I came across this video yesterday while perusing the Internet for engaging WWII related tidbits. The poster claimed that this was “Rare archival footage of the attack on Pearl Harbor…showing incredible shots of the sneak attack by Imperial Japan.” The individual explains that “the footage is low resolution, due to the fact that the original has been lost and this is a copy. Shown in the video are the USS Nevada firing at Japanese craft, the USS Oglala rolling over sinking and the USS St. Louis.”
Things come up on the web all the time claiming to be recoveries – or discoveries – of lost or previously unknown war documents, films, and images. Some are legitimately “new” discoveries or recovered footage, as this appears to be, others are not. You will all remember the recent Battle of the Bulge “uncovered camera” incident that turned out to be a hoax. I guess you can’t believe everything you read on the Internet. How disconcerting.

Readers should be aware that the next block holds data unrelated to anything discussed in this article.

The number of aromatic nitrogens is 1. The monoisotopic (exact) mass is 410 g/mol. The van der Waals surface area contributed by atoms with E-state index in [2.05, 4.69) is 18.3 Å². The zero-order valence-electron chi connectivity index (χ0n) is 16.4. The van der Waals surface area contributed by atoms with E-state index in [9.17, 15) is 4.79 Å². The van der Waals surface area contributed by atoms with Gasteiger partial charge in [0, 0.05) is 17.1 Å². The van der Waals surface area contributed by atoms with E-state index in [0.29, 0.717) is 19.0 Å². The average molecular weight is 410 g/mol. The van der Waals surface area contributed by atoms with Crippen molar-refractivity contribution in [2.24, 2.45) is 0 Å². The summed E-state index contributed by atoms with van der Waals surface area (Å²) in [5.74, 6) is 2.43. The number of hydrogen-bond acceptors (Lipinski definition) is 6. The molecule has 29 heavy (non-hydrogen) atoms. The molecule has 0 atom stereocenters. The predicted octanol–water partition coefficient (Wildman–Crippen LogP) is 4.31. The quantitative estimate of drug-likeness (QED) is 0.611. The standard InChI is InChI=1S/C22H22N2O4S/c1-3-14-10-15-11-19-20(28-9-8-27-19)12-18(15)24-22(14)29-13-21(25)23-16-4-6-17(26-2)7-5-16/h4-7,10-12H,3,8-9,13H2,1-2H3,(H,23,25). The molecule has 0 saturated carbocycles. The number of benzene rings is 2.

But the truth is that there are documents out there in private collections and stored away in drawers, closets, and attics all across the land. And from time to time, a few will find their way to publication. My own web-journal, The Americanist Independent, will have the honor of publishing a small collection of personal letters written by Navy aviator William R. Evans, Jr., who fought at the Battle of Midway. Some of Bill’s words are inscribed in a monument to Indiana servicemen who fought in WWII. You can find them at the Memorial Mall in downtown Indianapolis. His letters to his family will be published in the journal, for the first time, in the September 2014 issue. His words are at once poetic and powerful. They are but a momentary glimpse at the Pacific Theater of war from Pearl Harbor to mid-1942 – a glimpse worthy of attention.